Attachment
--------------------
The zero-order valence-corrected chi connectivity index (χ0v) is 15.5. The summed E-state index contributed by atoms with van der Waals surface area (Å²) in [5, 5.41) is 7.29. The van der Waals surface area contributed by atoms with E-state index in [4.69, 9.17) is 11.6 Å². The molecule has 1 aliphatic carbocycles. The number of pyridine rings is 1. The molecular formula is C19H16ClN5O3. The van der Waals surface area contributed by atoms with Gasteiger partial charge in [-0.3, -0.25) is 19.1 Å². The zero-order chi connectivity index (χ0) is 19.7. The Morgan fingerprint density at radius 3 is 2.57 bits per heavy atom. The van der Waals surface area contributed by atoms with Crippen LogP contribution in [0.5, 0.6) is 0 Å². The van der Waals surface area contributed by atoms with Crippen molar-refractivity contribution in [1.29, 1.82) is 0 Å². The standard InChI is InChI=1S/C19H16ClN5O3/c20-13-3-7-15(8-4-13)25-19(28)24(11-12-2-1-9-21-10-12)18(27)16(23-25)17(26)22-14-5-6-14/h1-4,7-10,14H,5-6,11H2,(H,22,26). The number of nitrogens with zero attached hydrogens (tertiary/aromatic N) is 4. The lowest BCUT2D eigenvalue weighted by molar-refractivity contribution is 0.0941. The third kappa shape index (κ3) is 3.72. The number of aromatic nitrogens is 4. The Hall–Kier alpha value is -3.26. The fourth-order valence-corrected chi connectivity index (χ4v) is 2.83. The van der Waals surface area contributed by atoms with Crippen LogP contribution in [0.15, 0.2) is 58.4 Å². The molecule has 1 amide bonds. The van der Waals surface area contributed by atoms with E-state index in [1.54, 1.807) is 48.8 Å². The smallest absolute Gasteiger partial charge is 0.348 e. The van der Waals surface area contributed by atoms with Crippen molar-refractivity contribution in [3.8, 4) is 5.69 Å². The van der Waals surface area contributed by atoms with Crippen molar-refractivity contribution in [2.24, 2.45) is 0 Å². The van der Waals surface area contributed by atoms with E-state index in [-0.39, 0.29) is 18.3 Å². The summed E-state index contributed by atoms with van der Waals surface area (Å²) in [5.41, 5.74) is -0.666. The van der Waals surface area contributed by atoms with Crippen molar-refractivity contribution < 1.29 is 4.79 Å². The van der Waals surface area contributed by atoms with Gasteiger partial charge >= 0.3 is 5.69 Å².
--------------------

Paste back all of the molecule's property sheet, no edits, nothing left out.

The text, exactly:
The zero-order valence-corrected chi connectivity index (χ0v) is 15.5. The summed E-state index contributed by atoms with van der Waals surface area (Å²) in [5, 5.41) is 7.29. The van der Waals surface area contributed by atoms with E-state index in [4.69, 9.17) is 11.6 Å². The molecule has 1 aliphatic carbocycles. The number of pyridine rings is 1. The molecular formula is C19H16ClN5O3. The van der Waals surface area contributed by atoms with Gasteiger partial charge in [-0.3, -0.25) is 19.1 Å². The zero-order chi connectivity index (χ0) is 19.7. The Morgan fingerprint density at radius 3 is 2.57 bits per heavy atom. The van der Waals surface area contributed by atoms with Crippen LogP contribution in [0.5, 0.6) is 0 Å². The van der Waals surface area contributed by atoms with Crippen molar-refractivity contribution in [1.29, 1.82) is 0 Å². The standard InChI is InChI=1S/C19H16ClN5O3/c20-13-3-7-15(8-4-13)25-19(28)24(11-12-2-1-9-21-10-12)18(27)16(23-25)17(26)22-14-5-6-14/h1-4,7-10,14H,5-6,11H2,(H,22,26). The number of nitrogens with zero attached hydrogens (tertiary/aromatic N) is 4. The lowest BCUT2D eigenvalue weighted by molar-refractivity contribution is 0.0941. The third kappa shape index (κ3) is 3.72. The number of aromatic nitrogens is 4. The Hall–Kier alpha value is -3.26. The fourth-order valence-corrected chi connectivity index (χ4v) is 2.83. The van der Waals surface area contributed by atoms with Crippen LogP contribution in [0.15, 0.2) is 58.4 Å². The molecule has 1 amide bonds. The van der Waals surface area contributed by atoms with E-state index in [1.54, 1.807) is 48.8 Å². The smallest absolute Gasteiger partial charge is 0.348 e. The van der Waals surface area contributed by atoms with Crippen molar-refractivity contribution in [3.8, 4) is 5.69 Å². The van der Waals surface area contributed by atoms with Crippen molar-refractivity contribution in [2.24, 2.45) is 0 Å². The van der Waals surface area contributed by atoms with E-state index in [-0.39, 0.29) is 18.3 Å². The summed E-state index contributed by atoms with van der Waals surface area (Å²) in [5.41, 5.74) is -0.666. The van der Waals surface area contributed by atoms with Crippen molar-refractivity contribution < 1.29 is 4.79 Å². The van der Waals surface area contributed by atoms with Gasteiger partial charge >= 0.3 is 5.69 Å².